This season, he is only shooting 42.8 percent, which is the worst shooting percentage of his career at Chapel Hill.
That is because he settles too much for jump shots. Even worse, those attempts have included threes—which is far from his specialty—along with contested and fall-away jumpers.
Strickland should only be taking open jump shots and slashing to the basket. Otherwise, he should just be dishing it off to someone that can score more efficiently.
We've seen what he is capable of now, with his 14 points on 5-of-8 shooting. The knee can no longer be used as an excuse for him not taking it to the hole.
And on a side note, Strickland also made all four of his free throws, and was the only one with a perfect day at the charity stripe despite his 62.5 percent free-throw shooting this season.
Too often, the Tar Heels settle for threes when they are perfectly capable of scoring inside. I guess that's what happens when a team is stockpiled with shooters and very little inside presence at center.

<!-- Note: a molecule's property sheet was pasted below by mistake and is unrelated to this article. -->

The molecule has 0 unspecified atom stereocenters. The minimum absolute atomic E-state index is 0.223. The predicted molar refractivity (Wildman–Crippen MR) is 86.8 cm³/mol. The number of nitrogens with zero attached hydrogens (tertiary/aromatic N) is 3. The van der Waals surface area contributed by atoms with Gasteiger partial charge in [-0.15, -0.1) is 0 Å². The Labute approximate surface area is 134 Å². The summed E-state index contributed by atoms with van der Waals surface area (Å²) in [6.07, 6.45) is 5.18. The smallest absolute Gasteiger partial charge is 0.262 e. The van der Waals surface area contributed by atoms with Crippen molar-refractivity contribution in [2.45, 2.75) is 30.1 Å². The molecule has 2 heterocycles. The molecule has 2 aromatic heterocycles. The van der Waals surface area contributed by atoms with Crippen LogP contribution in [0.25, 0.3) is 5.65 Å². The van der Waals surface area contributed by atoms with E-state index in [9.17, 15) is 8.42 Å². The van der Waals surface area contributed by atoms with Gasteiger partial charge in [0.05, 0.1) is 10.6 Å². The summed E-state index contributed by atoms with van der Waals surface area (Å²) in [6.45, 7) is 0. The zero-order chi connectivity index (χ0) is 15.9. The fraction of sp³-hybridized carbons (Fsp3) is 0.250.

McDonald, Bullock and Hairston all joined the program as shooting guards. But the early departure of Harrison Barnes, and an abundance of depth at the 2, has forced the trio of shooters to also play the 3 and 4 positions.
Their primary instincts aren't to post up; they want to drop the almighty three-ball.
That's fine if those shots are falling, but Carolina seems to die as often as it lives by the three. Over the last two games, the Tar Heels have only made 11 of their 38 shots beyond the arc.
Point guard Marcus Paige accounted for six of those misses, but 11-of-32 from Bullock, Hairston and McDonald is nothing to brag about either.
In the first half, we saw all three off them post up defenders with success. McDonald looked like he was set to abuse Tyler Thornton after backing him down and dropping a turnaround jumper in his eyes. I don't think we ever saw McDonald post up again.
The Tar Heels just beat up the Blue Devils on the inside during the first half, between dribble drives, post ups and activity on the offensive glass. They were also 3-of-7 from downtown in that half because the inside game gave them open looks.
In the second half the team got behind, so the shooters reverted to desperation threes once again. The result was a 2-of-11 performance from deep.